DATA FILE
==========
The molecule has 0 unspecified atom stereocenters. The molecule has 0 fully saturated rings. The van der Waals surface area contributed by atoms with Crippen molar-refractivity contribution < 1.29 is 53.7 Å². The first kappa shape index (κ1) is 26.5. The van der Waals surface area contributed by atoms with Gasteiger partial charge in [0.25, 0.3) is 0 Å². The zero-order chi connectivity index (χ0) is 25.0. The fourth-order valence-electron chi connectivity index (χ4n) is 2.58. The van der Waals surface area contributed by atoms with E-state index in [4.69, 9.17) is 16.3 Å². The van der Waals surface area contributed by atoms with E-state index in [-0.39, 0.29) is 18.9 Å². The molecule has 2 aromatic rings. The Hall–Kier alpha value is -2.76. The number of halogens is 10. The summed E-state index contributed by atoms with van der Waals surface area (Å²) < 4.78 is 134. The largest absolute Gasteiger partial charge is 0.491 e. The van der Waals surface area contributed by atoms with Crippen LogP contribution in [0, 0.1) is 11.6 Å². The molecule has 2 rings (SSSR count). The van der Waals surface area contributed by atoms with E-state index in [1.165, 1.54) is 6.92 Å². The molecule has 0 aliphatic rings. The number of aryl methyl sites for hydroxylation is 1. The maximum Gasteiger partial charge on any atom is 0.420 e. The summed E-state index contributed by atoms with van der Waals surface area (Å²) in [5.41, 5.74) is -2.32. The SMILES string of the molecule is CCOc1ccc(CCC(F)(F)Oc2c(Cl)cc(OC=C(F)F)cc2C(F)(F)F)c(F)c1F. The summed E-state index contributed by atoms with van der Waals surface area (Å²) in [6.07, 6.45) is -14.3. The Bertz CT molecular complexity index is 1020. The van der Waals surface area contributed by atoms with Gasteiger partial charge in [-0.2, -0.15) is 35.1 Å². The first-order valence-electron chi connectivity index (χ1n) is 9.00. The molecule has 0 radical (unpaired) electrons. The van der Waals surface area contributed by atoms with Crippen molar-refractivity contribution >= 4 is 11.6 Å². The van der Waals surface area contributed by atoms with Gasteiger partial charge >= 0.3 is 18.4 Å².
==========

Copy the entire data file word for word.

The molecule has 0 unspecified atom stereocenters. The molecule has 0 fully saturated rings. The van der Waals surface area contributed by atoms with Crippen molar-refractivity contribution < 1.29 is 53.7 Å². The first kappa shape index (κ1) is 26.5. The van der Waals surface area contributed by atoms with Gasteiger partial charge in [0.25, 0.3) is 0 Å². The zero-order chi connectivity index (χ0) is 25.0. The fourth-order valence-electron chi connectivity index (χ4n) is 2.58. The van der Waals surface area contributed by atoms with E-state index in [4.69, 9.17) is 16.3 Å². The van der Waals surface area contributed by atoms with E-state index in [-0.39, 0.29) is 18.9 Å². The molecule has 2 aromatic rings. The Hall–Kier alpha value is -2.76. The number of halogens is 10. The summed E-state index contributed by atoms with van der Waals surface area (Å²) < 4.78 is 134. The largest absolute Gasteiger partial charge is 0.491 e. The van der Waals surface area contributed by atoms with Crippen LogP contribution in [0, 0.1) is 11.6 Å². The molecule has 2 rings (SSSR count). The van der Waals surface area contributed by atoms with E-state index in [1.165, 1.54) is 6.92 Å². The molecule has 0 aliphatic rings. The number of aryl methyl sites for hydroxylation is 1. The maximum Gasteiger partial charge on any atom is 0.420 e. The summed E-state index contributed by atoms with van der Waals surface area (Å²) in [5.41, 5.74) is -2.32. The SMILES string of the molecule is CCOc1ccc(CCC(F)(F)Oc2c(Cl)cc(OC=C(F)F)cc2C(F)(F)F)c(F)c1F. The summed E-state index contributed by atoms with van der Waals surface area (Å²) in [6.07, 6.45) is -14.3. The Bertz CT molecular complexity index is 1020. The van der Waals surface area contributed by atoms with Gasteiger partial charge in [-0.2, -0.15) is 35.1 Å². The first-order valence-electron chi connectivity index (χ1n) is 9.00. The molecule has 0 radical (unpaired) electrons. The van der Waals surface area contributed by atoms with Crippen molar-refractivity contribution >= 4 is 11.6 Å². The van der Waals surface area contributed by atoms with Gasteiger partial charge >= 0.3 is 18.4 Å².